Even the tiny town of Ribe, Denmark’s oldest town, has its own brewery, Ribe Bryghus.  We weren’t able to visit the brewery itself, though we did get to walk by and peek in the windows, but we were able to taste Ribe Bryghus’ Blond Ale and Brown Ale with our dinner at Weis Stue, a restaurant in one of Denmark’s oldest inns.

Ribe Bryghus Danish Beer Ribe Denmark

Denmark surprised me with its beer quality and selection.  While I was familiar with Carlsberg before we traveled to Denmark, I was unaware of the vast selection of beers being brewed by Carlsberg and Tuborg.  I was also surprised to learn that practically every city and town in Denmark has its own local brewery.  While it took a little extra work to try more than the standard mega-brewery beers, beer travelers to Denmark will be rewarded with a variety of tasty local beers which can be sampled in a diverse array of locations ranging from beer bars, to restaurants, to hotels, to canals, to museums, to amusement parks.

Thursday, November 13, 2014

The Regions that Must be on Your Beer Travel Bucket List


Photo Credit: David Wilbanks

Bucket lists come in all different shapes and sizes. Some people put together a bucket list of all the different sites in the world that they want to see (Eiffel Tower, Great Wall of China, Petra, etc…). Some bucket lists are full of adventure activities to mark off before passing time comes (skydive, climb a mountain, surf). For others it’s learning to perform an everyday task at an exceptional level like gourmet cooking classes or woodworking. For me, a bucket list is a combination of travel destination and the food or beverage that makes that place unique. My bucket list includes drinking Sake in Japan, eating salchicha argentina in Argentina, and drinking The Beirut Cocktail in Beirut.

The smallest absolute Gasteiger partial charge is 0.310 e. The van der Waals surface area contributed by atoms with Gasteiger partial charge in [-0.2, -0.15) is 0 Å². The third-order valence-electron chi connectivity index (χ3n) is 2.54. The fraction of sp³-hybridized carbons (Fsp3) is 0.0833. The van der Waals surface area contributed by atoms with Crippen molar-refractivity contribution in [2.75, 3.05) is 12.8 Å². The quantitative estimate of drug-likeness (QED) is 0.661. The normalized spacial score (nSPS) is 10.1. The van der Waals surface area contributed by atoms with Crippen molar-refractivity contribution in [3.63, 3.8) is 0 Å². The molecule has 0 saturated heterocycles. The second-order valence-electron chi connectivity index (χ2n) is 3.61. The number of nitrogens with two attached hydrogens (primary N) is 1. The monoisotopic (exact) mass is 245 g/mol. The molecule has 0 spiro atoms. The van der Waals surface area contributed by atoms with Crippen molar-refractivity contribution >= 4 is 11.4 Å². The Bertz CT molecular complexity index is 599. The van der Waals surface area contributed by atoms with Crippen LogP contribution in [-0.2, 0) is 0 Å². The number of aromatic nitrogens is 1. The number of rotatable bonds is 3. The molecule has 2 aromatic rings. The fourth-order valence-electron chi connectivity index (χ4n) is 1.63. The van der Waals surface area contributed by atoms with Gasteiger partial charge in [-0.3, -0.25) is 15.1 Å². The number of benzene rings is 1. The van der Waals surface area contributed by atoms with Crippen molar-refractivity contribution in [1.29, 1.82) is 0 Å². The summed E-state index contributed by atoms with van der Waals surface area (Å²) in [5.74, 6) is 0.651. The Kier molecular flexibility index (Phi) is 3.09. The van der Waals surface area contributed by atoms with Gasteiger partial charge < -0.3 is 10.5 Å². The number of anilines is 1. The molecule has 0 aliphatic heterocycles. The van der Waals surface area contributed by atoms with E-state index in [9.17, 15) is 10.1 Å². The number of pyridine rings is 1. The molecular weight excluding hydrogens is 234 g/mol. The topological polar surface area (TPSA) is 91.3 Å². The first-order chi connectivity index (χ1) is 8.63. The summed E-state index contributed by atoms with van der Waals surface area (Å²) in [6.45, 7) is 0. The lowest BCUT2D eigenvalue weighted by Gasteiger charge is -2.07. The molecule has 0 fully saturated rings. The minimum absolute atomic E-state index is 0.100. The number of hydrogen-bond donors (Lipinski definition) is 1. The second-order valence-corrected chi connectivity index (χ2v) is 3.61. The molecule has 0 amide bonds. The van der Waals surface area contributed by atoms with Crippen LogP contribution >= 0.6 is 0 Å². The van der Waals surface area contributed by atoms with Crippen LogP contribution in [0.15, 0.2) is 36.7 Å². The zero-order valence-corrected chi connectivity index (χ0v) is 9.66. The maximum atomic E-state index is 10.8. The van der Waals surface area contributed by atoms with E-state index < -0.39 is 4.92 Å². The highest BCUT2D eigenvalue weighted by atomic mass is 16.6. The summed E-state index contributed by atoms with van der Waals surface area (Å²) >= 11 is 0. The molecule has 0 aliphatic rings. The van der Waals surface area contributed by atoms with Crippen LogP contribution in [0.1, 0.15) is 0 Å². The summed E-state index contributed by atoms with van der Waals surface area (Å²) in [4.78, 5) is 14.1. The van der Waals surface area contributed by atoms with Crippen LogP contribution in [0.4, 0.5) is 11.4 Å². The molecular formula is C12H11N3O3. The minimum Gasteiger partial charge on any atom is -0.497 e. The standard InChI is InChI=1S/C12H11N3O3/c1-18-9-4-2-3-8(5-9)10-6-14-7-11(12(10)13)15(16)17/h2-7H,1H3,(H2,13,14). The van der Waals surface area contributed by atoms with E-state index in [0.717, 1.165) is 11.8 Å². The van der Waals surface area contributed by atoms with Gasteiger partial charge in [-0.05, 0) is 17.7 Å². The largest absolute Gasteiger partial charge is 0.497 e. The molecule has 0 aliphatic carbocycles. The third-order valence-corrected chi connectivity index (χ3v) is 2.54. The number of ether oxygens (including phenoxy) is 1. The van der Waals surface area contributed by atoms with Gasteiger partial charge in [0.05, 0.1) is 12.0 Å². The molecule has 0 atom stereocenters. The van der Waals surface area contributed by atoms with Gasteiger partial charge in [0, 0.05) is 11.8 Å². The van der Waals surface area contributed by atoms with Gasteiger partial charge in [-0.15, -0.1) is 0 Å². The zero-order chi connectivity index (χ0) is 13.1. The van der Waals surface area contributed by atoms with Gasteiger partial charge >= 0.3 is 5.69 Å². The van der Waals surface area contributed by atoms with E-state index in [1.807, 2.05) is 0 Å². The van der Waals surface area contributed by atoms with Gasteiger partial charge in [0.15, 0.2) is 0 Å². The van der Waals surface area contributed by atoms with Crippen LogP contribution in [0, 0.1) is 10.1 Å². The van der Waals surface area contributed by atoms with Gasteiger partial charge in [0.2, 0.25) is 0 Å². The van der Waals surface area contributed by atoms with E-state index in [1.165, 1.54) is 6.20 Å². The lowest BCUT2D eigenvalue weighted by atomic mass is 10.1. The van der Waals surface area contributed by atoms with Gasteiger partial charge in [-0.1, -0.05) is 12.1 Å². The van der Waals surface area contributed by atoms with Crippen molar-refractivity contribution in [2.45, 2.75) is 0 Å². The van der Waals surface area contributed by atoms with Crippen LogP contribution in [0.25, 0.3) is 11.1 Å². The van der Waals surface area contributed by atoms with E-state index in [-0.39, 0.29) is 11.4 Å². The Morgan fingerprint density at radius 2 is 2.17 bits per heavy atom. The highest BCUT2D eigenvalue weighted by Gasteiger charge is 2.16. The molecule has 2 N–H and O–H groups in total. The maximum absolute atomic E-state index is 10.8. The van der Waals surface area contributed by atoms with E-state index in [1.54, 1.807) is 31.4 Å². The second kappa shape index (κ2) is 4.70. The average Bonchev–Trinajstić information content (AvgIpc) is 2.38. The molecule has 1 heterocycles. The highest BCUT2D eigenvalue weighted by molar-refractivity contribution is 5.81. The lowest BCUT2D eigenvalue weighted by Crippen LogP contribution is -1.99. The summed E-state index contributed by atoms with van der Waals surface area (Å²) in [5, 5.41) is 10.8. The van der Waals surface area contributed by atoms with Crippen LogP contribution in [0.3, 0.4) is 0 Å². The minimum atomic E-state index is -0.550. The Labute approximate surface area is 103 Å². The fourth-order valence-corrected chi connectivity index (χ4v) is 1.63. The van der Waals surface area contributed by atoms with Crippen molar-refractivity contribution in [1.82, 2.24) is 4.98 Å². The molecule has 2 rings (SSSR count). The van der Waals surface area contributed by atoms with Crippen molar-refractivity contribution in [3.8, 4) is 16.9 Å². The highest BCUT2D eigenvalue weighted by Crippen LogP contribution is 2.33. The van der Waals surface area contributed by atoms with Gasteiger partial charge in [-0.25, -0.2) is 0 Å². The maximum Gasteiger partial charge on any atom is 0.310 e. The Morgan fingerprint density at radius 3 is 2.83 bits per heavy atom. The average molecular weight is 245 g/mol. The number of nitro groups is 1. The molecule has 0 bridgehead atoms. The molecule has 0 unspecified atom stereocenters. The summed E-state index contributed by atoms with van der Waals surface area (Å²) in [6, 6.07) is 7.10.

Beer in the Alps, check!

Through our journeys we have also completed a bucket list or 2, because why not have different lists for different interests?! One of those lists was hitting the best spots worldwide for a beer. This was not a list of places with either great nightlife or places where beer is readily available, but a list of places to travel to that are known for their beer. People around the world enjoy a good beer at home or at a restaurant, but this bucket list would take us to breweries, beer halls, and holes in the wall. We continue to travel and showcase local breweries that you have to stop at when you are traveling, but for me these bucket list beer regions are places to go before your bucket is empty. Each one of these destinations not only produces some of the finest beer on earth, but the local culture is influenced by these fine lagers and ales and the people wear that culture as a badge of honor.

Staropramen brewery tour, check!
Czech Republic

My first beer (and 2nd, 3rd, 4th, etc…) abroad was in Prague. That first sip of Budvar on a cold evening was a revelation. Unlike mass produced American beers, this beer from a large brewery had body and flavor. The people drank it different as well. Unlike our bar scene where groups of people cram in to bars and converse with only the folks they know, the Czechs had turned beer into a reason to celebrate with everyone and anyone. Common tables, “nastravi” shouted to the ceiling, and big hearty smiles make this beer capital a must stop on the beer bucket list tour….plus the fact that the “City of 100 Spires” is a magical place which made me realize that I must spend the rest of my life with my travel partner who brought me there. Magic and beer, shall I help you find a flight?
Pretzel and liter, double check!

Bavaria